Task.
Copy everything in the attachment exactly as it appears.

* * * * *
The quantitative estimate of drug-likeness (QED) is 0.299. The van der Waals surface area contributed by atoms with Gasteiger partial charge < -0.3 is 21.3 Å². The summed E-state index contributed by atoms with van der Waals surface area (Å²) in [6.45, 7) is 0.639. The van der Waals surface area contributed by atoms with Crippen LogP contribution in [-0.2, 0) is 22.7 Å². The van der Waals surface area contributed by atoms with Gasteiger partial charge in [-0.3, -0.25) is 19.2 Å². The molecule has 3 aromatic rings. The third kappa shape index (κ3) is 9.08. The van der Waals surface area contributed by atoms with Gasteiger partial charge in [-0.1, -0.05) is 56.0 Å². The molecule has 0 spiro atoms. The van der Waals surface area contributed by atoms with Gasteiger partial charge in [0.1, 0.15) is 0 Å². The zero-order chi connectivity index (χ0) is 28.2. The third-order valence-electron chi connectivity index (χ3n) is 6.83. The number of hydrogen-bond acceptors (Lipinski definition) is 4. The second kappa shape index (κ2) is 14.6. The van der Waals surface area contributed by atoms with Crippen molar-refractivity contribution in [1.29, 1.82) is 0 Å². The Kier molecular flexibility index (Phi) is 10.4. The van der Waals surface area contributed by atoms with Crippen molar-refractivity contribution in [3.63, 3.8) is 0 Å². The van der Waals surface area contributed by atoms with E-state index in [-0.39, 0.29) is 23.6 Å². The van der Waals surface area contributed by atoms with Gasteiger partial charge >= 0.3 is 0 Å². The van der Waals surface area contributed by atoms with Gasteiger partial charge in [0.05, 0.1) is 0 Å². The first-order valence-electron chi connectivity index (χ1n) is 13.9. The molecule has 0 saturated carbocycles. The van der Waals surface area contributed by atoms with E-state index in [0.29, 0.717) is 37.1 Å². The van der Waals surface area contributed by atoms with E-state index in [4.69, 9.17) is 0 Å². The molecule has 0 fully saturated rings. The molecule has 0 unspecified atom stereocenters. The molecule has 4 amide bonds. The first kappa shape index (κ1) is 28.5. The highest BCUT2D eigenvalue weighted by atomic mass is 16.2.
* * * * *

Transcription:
The quantitative estimate of drug-likeness (QED) is 0.299. The van der Waals surface area contributed by atoms with Gasteiger partial charge < -0.3 is 21.3 Å². The summed E-state index contributed by atoms with van der Waals surface area (Å²) in [6.45, 7) is 0.639. The van der Waals surface area contributed by atoms with Crippen LogP contribution in [-0.2, 0) is 22.7 Å². The van der Waals surface area contributed by atoms with Gasteiger partial charge in [-0.3, -0.25) is 19.2 Å². The molecule has 3 aromatic rings. The third kappa shape index (κ3) is 9.08. The van der Waals surface area contributed by atoms with Gasteiger partial charge in [-0.1, -0.05) is 56.0 Å². The molecule has 0 spiro atoms. The van der Waals surface area contributed by atoms with Gasteiger partial charge in [0.1, 0.15) is 0 Å². The zero-order chi connectivity index (χ0) is 28.2. The third-order valence-electron chi connectivity index (χ3n) is 6.83. The number of hydrogen-bond acceptors (Lipinski definition) is 4. The second kappa shape index (κ2) is 14.6. The van der Waals surface area contributed by atoms with Crippen molar-refractivity contribution in [1.29, 1.82) is 0 Å². The Kier molecular flexibility index (Phi) is 10.4. The van der Waals surface area contributed by atoms with Crippen molar-refractivity contribution in [3.63, 3.8) is 0 Å². The van der Waals surface area contributed by atoms with E-state index in [-0.39, 0.29) is 23.6 Å². The van der Waals surface area contributed by atoms with Gasteiger partial charge >= 0.3 is 0 Å². The van der Waals surface area contributed by atoms with Gasteiger partial charge in [0.05, 0.1) is 0 Å². The first-order valence-electron chi connectivity index (χ1n) is 13.9. The molecule has 0 saturated carbocycles. The van der Waals surface area contributed by atoms with E-state index in [0.29, 0.717) is 37.1 Å². The van der Waals surface area contributed by atoms with E-state index in [4.69, 9.17) is 0 Å². The molecule has 0 fully saturated rings. The molecule has 0 unspecified atom stereocenters. The molecule has 4 amide bonds. The first kappa shape index (κ1) is 28.5. The highest BCUT2D eigenvalue weighted by atomic mass is 16.2.